Gentle Tips on Death and Dying

I have never died, so this entire book is a fool’s advice.

Book Review

On the first page of her new book, Sallie Tisdale writes: “I have never died, so this entire book is a fool’s advice.”  But with her knowledge, experience and kind Buddhist heart she explores many aspects of dying and death easily and softly.  Wanting to be a writer she knew she needed a regular job to support herself and chose Nursing.  Thirty years later she is a Palliative Care nurse and a gifted writer.

How you can get ready

“This book is about preparing for your own death and the death of people close to you.”  Dying people often speak symbolically of traveling, a need to pack, catch trains, get to a new place.  She likens her book to a death travel guide, finding out about it, being comfortable with it, learning what happens next.  It is a book about “how you can get ready.”

She writes clearly about communication with those who are dying: listening is the most important part. 

Advice for Future Corpses

If you are a caregiver, she advises, be a gatekeeper, set boundaries, be authentic, know your limits.   Helpfully, she lists many examples of things best not to say.  She describes what to expect in the last months: handling fatigue, pain, toileting, nausea, loss of appetite, depression.

Advice for Future Corpses

Difficult choices

Tisdale also elaborates on the last weeks and describes common symptoms such as shortness of breath, and slowing of digestion, with the rule: do not force food or fluids, and how hard this can be for families.  Also, “the dying person may not want to talk any more, may not want you near, but he doesn’t want to be alone”  Caregiving becomes a “solitary walk.”  She also describes the crisis that may be created for families and decision makers by technology, including defibrillators and ventilators and other medical interventions, that can make choices at the end of life very difficult. 

Sometimes physicians are not helpful and the family needs to be guided by what the dying person would want if he or she could speak and as specified in their Advance Directive if there is one.

Last Days describes experience at the bedside, whether at home, or in a nursing home or hospital.  It includes a discussion of confusion and agitation, worsening physical and existential pain, and the use of sedation.  She also notes the “death bed phenomena” of spiritual experiences including visions, bright lights, other worlds, and unseen visitors.  She describes clearly what active dying looks like including changes in consciousness, breathing, skin color, organ failure, up to the moment of death and hours after.  Then starts the death care process including all the burial and disposal options that are available today.  She ends with a chapter on grief and then joy.  Her appendix includes preparing a death plan, explanation of advance directives, and organ and tissue donation.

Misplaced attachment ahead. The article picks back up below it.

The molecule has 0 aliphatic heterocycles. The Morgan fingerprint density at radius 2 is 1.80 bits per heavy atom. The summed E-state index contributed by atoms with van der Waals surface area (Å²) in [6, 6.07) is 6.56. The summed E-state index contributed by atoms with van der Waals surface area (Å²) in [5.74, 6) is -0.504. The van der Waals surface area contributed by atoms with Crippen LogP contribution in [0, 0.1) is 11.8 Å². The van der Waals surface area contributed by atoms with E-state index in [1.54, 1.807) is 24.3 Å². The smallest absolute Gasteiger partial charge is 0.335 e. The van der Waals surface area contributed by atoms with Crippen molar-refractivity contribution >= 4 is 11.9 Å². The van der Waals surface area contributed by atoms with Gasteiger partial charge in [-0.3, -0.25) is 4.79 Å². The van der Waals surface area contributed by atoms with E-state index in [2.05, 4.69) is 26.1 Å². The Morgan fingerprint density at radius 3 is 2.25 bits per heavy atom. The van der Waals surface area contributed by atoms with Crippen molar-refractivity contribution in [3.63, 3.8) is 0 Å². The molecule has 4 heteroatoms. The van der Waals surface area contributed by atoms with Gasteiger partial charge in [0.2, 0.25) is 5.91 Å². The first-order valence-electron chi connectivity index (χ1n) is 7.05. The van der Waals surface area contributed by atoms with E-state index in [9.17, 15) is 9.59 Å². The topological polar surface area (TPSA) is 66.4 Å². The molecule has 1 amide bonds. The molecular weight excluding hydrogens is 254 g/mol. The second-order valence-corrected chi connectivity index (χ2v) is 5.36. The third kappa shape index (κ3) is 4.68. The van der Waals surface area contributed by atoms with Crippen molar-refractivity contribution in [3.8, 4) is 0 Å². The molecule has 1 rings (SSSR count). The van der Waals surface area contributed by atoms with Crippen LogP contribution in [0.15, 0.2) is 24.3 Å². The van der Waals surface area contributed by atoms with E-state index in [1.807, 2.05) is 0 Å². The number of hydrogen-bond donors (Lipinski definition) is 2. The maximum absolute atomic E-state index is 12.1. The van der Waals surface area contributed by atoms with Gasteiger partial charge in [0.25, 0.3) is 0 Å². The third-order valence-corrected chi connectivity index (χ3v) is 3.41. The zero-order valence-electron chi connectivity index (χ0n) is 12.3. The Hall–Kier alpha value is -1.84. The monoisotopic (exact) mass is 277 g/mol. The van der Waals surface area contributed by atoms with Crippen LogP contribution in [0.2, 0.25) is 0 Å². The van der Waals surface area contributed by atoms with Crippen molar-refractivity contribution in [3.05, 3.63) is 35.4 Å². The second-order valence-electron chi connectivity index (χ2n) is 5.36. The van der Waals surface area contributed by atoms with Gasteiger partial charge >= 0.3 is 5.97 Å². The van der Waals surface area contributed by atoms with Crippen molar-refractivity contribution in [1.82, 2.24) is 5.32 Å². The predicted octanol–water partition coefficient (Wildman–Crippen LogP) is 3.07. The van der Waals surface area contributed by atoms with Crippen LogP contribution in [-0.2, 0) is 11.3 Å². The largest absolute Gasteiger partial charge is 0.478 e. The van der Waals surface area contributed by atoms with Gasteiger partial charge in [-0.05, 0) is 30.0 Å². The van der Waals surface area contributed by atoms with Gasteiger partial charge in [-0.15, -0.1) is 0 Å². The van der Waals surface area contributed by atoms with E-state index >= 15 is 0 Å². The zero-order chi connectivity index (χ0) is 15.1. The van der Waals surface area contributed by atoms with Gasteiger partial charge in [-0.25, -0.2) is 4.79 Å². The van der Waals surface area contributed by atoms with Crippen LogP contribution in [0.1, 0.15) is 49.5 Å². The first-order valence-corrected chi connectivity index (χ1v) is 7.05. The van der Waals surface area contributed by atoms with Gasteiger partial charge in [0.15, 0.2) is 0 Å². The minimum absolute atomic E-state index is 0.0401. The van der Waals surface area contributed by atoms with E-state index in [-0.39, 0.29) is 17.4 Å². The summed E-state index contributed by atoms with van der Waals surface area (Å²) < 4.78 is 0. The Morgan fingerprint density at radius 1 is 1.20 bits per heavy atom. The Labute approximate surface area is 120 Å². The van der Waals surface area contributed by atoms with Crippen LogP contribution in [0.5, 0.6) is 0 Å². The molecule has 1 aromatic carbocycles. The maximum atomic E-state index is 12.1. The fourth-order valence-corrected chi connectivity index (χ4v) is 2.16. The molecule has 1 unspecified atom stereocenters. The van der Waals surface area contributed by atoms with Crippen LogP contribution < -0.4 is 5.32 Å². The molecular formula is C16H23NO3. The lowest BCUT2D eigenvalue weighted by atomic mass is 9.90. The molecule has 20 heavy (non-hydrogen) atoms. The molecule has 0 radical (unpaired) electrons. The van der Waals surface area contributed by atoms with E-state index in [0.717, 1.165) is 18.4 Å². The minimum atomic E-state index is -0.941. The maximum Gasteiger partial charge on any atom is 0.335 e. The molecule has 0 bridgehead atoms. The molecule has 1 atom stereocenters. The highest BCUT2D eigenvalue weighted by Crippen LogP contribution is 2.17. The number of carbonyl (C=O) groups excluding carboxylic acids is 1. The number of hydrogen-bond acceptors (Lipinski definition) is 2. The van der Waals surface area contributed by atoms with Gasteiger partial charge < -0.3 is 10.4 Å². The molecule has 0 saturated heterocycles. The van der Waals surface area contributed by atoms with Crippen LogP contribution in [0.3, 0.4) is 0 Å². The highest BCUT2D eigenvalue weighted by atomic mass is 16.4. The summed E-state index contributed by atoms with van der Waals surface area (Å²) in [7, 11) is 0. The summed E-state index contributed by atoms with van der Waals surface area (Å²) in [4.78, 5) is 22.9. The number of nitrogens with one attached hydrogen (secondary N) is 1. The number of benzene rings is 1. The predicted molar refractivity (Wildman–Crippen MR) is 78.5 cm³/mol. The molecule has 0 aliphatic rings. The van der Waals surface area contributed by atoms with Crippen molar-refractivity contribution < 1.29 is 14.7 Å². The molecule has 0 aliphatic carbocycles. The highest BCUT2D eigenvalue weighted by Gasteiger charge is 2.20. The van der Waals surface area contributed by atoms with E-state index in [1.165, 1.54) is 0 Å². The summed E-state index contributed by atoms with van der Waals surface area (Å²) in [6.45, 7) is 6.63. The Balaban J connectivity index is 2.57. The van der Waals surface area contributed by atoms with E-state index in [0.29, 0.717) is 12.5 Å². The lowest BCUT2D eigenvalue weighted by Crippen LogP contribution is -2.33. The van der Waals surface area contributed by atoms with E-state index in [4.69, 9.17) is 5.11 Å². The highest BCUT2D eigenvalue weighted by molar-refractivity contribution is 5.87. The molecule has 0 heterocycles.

This book is a very thoughtful and inclusive compendium of knowledge needed to care for a loved one who is dying, presented in a gentle and easy way.  

Assisted Death

Her very last entry concerns assisted death.  In California and several other states, this is legal and referred to as Medical Aid in Dying or MAID.  In our culture we value autonomy and it is almost a mandate that people take responsibility for their own lives.  It follows that we allow people the room to make their own choices about how they die.  It is the mission of End of Life Choices California to assist Californians with terminal or chronic illness by providing education, accurate information and access to all available legal options concerning their end of life wishes.  It is this freedom of choice that we at End of Life Choices California seek to honor and uphold so that everyone can exercise their own choice.

Judy Schnack, a retired AIDS and Hospice nurse, MSN, RN, FNP, is another of our esteemed Client Advocate Volunteers, and one of our first trained, in the summer of 2019.  She has facilitated a grief support group and has also presented Advance Planning seminars  for the City of Encinitas.  She has given presentations on behalf of EOLCCA, has counseled numerous EOLCCA clients, and attended several client planned deaths.  Judy and all our volunteers continue to work remotely during this pandemic in response to the almost daily calls and email requests for information on medical aid in dying and support from terminally ill individuals throughout the state.